For the Harrogate locals working at Menwith Hill, their day jobs simply become an endless series of video games; locate target, strike, repeat. Yet, for those on the ground in Yemen, these video games are their real lives. When visiting the Yemen in 2015, MSF emergency coordinator Karline Kleijer recorded that the children there have a game called ‘One, two, three, airstrike’, at which they all fling themselves to the ground. What these children do not know is that the middle-class men of Harrogate are joining in their games halfway across the globe – and that these men will, inevitably, always win.

Yet, the lack of information provided to the British public has meant that little progress has been achieved to stop this unlawful bombing in recent years. As with the majority of current US administration, misinformation on the topic of drone warfare is rife. In a letter to the ICO, charity Reprieve recorded the experience of the al-Manthari family in Yemen, who were caught in a 2018 drone strike sent from Menwith Hill. While the US claimed the strike had killed members of Al-Qaida, Reprieve claim that all of the victims of this strike were civilians. Often hidden from discourse on drone warfare is the plain fact that GHOSTHUNTER cansometimes get it wrong, leading to a futile, large-scale loss of life.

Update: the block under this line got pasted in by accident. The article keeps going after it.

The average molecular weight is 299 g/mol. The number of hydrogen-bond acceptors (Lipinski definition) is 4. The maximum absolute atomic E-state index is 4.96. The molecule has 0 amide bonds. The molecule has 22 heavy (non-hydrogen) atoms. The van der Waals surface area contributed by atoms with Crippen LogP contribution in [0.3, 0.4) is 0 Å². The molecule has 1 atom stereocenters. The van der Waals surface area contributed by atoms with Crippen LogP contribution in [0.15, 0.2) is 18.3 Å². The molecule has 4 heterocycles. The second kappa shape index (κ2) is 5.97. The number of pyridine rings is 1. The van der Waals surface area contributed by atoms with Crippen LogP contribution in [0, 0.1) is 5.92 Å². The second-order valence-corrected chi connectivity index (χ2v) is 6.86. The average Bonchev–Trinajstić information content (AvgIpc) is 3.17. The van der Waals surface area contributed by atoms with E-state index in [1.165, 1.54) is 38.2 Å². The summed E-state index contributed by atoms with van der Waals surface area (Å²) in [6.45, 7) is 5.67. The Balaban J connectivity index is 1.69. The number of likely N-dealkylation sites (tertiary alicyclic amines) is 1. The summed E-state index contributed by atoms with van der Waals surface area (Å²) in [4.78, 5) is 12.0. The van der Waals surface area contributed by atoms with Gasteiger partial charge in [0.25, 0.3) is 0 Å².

Having regularly attended debating club at my Harrogate Sixth Form, we frequently touched on the topic of unmanned drone-bombing in the Yemen. Yet, what they failed to tell me was that we were all complicit in this crisis. With little intervention, RAF Menwith Hill has been free to lead the way for software programmes such as GHOSTHUNTER. Its success at the North Yorkshire airbase has meant that this surveillance has been rolled out by the NSA at bases in both Ayios Nikolaos, Cyprus, and Misawa in Japan, inevitably leading to many more drone bombings. In 2008, Menwith Hill was responsible for 99% of FORNSAT geolocation data, and still to this day it plays an integral part in the US’ targeted killing programme.

Disregarding the increasing controversy around the airbase, RAF Menwith Hill has recently seen significant expansion. In a programme named ‘Project Phoenix’, the airbase’s number of employees increased from 1,800 to 2,500 in 2015, whilst $68 million was spent solely on a new generator plant hoped to provide power for new supercomputers at the site. With the NSA stating openly that this expansion programme was designed ‘to provide qualitatively new capabilities for intelligence-led warfare’, it seems disarmament was never on the agenda.